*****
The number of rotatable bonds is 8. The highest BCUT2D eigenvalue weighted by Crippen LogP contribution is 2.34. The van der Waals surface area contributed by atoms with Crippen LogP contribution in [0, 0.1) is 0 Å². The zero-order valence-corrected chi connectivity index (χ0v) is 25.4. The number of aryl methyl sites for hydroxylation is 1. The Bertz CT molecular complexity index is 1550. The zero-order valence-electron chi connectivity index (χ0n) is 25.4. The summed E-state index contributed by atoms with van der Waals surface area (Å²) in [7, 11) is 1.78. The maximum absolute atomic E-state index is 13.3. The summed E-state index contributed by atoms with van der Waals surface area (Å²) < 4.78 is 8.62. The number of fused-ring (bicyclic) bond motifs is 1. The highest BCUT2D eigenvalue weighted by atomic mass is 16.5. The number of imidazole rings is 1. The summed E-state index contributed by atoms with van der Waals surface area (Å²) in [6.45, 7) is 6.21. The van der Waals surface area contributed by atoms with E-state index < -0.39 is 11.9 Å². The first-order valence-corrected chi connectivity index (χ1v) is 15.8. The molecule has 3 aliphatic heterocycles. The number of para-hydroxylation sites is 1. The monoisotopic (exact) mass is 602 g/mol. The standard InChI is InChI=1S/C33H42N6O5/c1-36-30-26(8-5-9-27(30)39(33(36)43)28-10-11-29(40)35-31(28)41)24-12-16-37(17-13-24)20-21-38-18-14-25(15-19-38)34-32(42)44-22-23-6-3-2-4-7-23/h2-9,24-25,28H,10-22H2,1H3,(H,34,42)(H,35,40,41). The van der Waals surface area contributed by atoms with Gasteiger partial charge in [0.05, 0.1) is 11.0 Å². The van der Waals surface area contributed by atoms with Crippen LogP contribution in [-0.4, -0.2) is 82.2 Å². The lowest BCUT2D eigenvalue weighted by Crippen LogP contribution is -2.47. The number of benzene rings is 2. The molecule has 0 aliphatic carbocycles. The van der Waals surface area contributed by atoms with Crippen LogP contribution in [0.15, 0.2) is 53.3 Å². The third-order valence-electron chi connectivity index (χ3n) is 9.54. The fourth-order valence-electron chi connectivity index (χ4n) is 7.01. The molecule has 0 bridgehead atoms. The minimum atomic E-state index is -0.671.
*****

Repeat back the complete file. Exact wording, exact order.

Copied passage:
The number of rotatable bonds is 8. The highest BCUT2D eigenvalue weighted by Crippen LogP contribution is 2.34. The van der Waals surface area contributed by atoms with Crippen LogP contribution in [0, 0.1) is 0 Å². The zero-order valence-corrected chi connectivity index (χ0v) is 25.4. The number of aryl methyl sites for hydroxylation is 1. The Bertz CT molecular complexity index is 1550. The zero-order valence-electron chi connectivity index (χ0n) is 25.4. The summed E-state index contributed by atoms with van der Waals surface area (Å²) in [7, 11) is 1.78. The maximum absolute atomic E-state index is 13.3. The summed E-state index contributed by atoms with van der Waals surface area (Å²) < 4.78 is 8.62. The number of fused-ring (bicyclic) bond motifs is 1. The highest BCUT2D eigenvalue weighted by atomic mass is 16.5. The number of imidazole rings is 1. The summed E-state index contributed by atoms with van der Waals surface area (Å²) in [6.45, 7) is 6.21. The van der Waals surface area contributed by atoms with E-state index < -0.39 is 11.9 Å². The first-order valence-corrected chi connectivity index (χ1v) is 15.8. The molecule has 3 aliphatic heterocycles. The number of para-hydroxylation sites is 1. The monoisotopic (exact) mass is 602 g/mol. The standard InChI is InChI=1S/C33H42N6O5/c1-36-30-26(8-5-9-27(30)39(33(36)43)28-10-11-29(40)35-31(28)41)24-12-16-37(17-13-24)20-21-38-18-14-25(15-19-38)34-32(42)44-22-23-6-3-2-4-7-23/h2-9,24-25,28H,10-22H2,1H3,(H,34,42)(H,35,40,41). The van der Waals surface area contributed by atoms with Gasteiger partial charge in [0.05, 0.1) is 11.0 Å². The van der Waals surface area contributed by atoms with Crippen LogP contribution in [-0.4, -0.2) is 82.2 Å². The lowest BCUT2D eigenvalue weighted by Crippen LogP contribution is -2.47. The number of benzene rings is 2. The molecule has 0 aliphatic carbocycles. The van der Waals surface area contributed by atoms with Crippen LogP contribution in [0.15, 0.2) is 53.3 Å². The third-order valence-electron chi connectivity index (χ3n) is 9.54. The fourth-order valence-electron chi connectivity index (χ4n) is 7.01. The molecule has 0 bridgehead atoms. The minimum atomic E-state index is -0.671.